Utah County’s Art Galleries and Museums Feature Artists with Diverse Perspectives
Various art galleries and museums in Utah County have begun hosting art exhibits featuring local artists from diverse backgrounds and perspectives.
This increase of amplifying the voice of certain communities is fashionable in recent years in Utah, and may be reflected in cities like Provo, Orem and Springville.
However, the figures show that there is still a problem of diversity in the state of the hive, and according to a WalletHub.com Analysis 2021Provo stood out as the least diverse city in the United States out of the 501 American cities included in the survey.
Although to research believes that Utah will continue to diversify over the next 40 years, community efforts to share the voices of underrepresented artists can promote cultural diversity and cross-cultural dialogue, which would pave the way for new artists to diverse backgrounds.
“Art can help create a safe, belonging space,” said Brad Kramer, owner of Provo-based gallery Writ and Vision. “It can also help create a context for important discussions and conversations about things we don’t talk about enough that need to be addressed.”
Marlena Wilding, Leslie Espino and Jessie Payne are just a few of the Utah County artists who are using their talent and diverse background to tell stories and start conversations about less discussed topics.
Growing as a Black Woman in the Church
Originally from Utah Marlena Wilding said she always knew she wanted to be an artist, which led her to apply to BYU’s art program.
Early in college, she realized she was the only black artist in the program that year and took it upon herself to study and express her own identity through her art.
Wilding explained how during her college experience she created pieces that depicted her experience as a black woman growing up as a member of The Church of Jesus Christ of Latter-day Saints in Utah, where Church members are predominantly white.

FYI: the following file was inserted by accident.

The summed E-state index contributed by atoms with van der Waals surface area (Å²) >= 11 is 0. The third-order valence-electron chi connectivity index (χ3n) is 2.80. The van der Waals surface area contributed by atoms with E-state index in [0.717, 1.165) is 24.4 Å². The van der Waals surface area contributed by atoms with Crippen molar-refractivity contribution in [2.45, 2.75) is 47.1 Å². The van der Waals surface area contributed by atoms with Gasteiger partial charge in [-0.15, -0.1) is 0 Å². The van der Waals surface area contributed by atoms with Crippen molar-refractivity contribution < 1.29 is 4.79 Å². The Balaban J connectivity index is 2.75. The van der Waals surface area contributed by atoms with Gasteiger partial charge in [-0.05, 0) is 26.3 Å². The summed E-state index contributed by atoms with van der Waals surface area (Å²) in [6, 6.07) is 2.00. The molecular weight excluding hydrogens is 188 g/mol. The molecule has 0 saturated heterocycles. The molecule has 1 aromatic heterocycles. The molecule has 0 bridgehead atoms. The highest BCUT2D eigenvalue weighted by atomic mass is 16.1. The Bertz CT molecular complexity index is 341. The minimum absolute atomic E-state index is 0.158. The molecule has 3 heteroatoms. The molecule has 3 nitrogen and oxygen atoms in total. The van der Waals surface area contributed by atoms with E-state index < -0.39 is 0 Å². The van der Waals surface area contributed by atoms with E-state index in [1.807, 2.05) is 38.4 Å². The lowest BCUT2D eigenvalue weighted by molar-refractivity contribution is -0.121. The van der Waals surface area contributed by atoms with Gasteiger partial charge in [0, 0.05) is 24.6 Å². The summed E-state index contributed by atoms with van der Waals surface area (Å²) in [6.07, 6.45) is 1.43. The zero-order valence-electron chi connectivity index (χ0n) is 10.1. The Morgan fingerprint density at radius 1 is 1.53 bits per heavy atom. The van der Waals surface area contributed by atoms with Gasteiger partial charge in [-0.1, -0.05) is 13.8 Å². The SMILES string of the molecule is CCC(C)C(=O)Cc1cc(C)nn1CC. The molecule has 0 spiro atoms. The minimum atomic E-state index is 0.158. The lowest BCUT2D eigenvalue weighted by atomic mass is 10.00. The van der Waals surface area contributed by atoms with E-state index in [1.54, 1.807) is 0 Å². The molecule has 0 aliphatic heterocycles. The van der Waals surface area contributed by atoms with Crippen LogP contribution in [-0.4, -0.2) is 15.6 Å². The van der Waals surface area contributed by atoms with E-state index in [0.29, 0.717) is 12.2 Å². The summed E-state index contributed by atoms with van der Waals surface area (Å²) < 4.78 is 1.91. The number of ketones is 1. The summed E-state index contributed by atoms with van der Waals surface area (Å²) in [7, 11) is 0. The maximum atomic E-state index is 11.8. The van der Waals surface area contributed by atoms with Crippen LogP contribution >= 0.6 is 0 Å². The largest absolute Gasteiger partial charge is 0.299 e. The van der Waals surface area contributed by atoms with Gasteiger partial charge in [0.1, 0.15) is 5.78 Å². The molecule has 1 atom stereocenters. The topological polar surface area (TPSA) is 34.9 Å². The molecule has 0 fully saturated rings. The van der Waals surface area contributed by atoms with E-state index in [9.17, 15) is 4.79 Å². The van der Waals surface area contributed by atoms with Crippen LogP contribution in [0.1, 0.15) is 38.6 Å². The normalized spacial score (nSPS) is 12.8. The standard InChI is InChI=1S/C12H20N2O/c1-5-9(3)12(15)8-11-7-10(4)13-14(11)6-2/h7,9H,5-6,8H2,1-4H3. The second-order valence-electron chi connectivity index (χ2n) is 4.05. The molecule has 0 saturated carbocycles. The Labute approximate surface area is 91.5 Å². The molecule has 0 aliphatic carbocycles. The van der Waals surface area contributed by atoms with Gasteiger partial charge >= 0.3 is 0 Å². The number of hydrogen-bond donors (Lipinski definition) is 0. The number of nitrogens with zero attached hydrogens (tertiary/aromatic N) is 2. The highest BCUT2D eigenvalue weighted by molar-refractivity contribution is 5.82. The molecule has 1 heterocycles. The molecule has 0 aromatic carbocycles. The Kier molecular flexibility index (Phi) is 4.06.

Even though she felt like people who saw her art didn’t always understand or relate to her perspective and experiences, she continued her work.
“People in Utah are more open to different perspectives than when I was in college around 2013,” Wilding said.
Wilding’s works were exhibited at the Writ and Vision Gallery in March 2022, where she presented her exhibition titled “Perspectives on Light and Dark”, a look at the concept of darkness in scripture.
“In religion and scripture, ‘darkness’ is called evil or bad, and ‘righteous’ or ‘white’ are conversely synonymous with purity,” Wilding said. “My art shows that there is a misunderstanding of the concept of ‘darkness’ in scripture, which may contribute to causing subconscious racial division in America.”
NASA environmental scientist Leslie Espino was among the group of people who decided to take up a new hobby during the first year of the COVID-19 pandemic. She explained in March 2020 that she started looking for a creative outlet that would feel like a safe space when she wasn’t working.